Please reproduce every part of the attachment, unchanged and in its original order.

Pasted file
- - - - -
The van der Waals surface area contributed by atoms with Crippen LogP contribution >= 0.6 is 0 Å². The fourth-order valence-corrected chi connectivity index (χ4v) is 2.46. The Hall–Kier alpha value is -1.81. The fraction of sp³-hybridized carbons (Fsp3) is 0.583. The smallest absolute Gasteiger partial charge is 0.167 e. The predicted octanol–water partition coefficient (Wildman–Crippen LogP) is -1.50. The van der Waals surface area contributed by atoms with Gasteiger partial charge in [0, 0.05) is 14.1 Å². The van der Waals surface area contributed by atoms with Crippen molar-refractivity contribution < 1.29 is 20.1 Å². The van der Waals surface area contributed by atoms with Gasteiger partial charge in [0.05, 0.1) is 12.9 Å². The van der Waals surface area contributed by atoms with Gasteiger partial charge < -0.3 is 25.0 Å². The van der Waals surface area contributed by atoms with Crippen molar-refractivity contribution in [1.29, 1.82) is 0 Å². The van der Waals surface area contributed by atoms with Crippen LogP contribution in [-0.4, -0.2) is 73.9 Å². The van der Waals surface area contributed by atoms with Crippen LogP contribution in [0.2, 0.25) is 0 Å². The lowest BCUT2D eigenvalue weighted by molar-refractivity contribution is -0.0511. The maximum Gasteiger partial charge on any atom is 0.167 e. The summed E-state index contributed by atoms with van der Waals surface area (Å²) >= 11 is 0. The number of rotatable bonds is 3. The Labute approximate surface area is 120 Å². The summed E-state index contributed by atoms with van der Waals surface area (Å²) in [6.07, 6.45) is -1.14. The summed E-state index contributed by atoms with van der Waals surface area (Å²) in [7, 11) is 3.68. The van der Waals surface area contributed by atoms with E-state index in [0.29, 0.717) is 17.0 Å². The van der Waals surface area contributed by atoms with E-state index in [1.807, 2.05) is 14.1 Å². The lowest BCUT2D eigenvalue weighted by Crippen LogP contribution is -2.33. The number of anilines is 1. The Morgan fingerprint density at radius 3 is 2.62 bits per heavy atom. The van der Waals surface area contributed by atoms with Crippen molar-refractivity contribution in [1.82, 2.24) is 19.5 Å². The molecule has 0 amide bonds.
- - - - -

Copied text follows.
The van der Waals surface area contributed by atoms with Crippen LogP contribution >= 0.6 is 0 Å². The fourth-order valence-corrected chi connectivity index (χ4v) is 2.46. The Hall–Kier alpha value is -1.81. The fraction of sp³-hybridized carbons (Fsp3) is 0.583. The smallest absolute Gasteiger partial charge is 0.167 e. The predicted octanol–water partition coefficient (Wildman–Crippen LogP) is -1.50. The van der Waals surface area contributed by atoms with Gasteiger partial charge in [0, 0.05) is 14.1 Å². The van der Waals surface area contributed by atoms with Crippen molar-refractivity contribution < 1.29 is 20.1 Å². The van der Waals surface area contributed by atoms with Gasteiger partial charge in [0.05, 0.1) is 12.9 Å². The van der Waals surface area contributed by atoms with Gasteiger partial charge < -0.3 is 25.0 Å². The van der Waals surface area contributed by atoms with Crippen molar-refractivity contribution in [1.29, 1.82) is 0 Å². The van der Waals surface area contributed by atoms with Crippen LogP contribution in [-0.4, -0.2) is 73.9 Å². The van der Waals surface area contributed by atoms with Crippen LogP contribution in [0.2, 0.25) is 0 Å². The lowest BCUT2D eigenvalue weighted by molar-refractivity contribution is -0.0511. The maximum Gasteiger partial charge on any atom is 0.167 e. The summed E-state index contributed by atoms with van der Waals surface area (Å²) >= 11 is 0. The number of rotatable bonds is 3. The Labute approximate surface area is 120 Å². The summed E-state index contributed by atoms with van der Waals surface area (Å²) in [6.07, 6.45) is -1.14. The summed E-state index contributed by atoms with van der Waals surface area (Å²) in [7, 11) is 3.68. The van der Waals surface area contributed by atoms with E-state index in [0.29, 0.717) is 17.0 Å². The van der Waals surface area contributed by atoms with E-state index in [1.807, 2.05) is 14.1 Å². The lowest BCUT2D eigenvalue weighted by Crippen LogP contribution is -2.33. The number of anilines is 1. The Morgan fingerprint density at radius 3 is 2.62 bits per heavy atom. The van der Waals surface area contributed by atoms with Crippen molar-refractivity contribution in [1.82, 2.24) is 19.5 Å². The molecule has 0 amide bonds.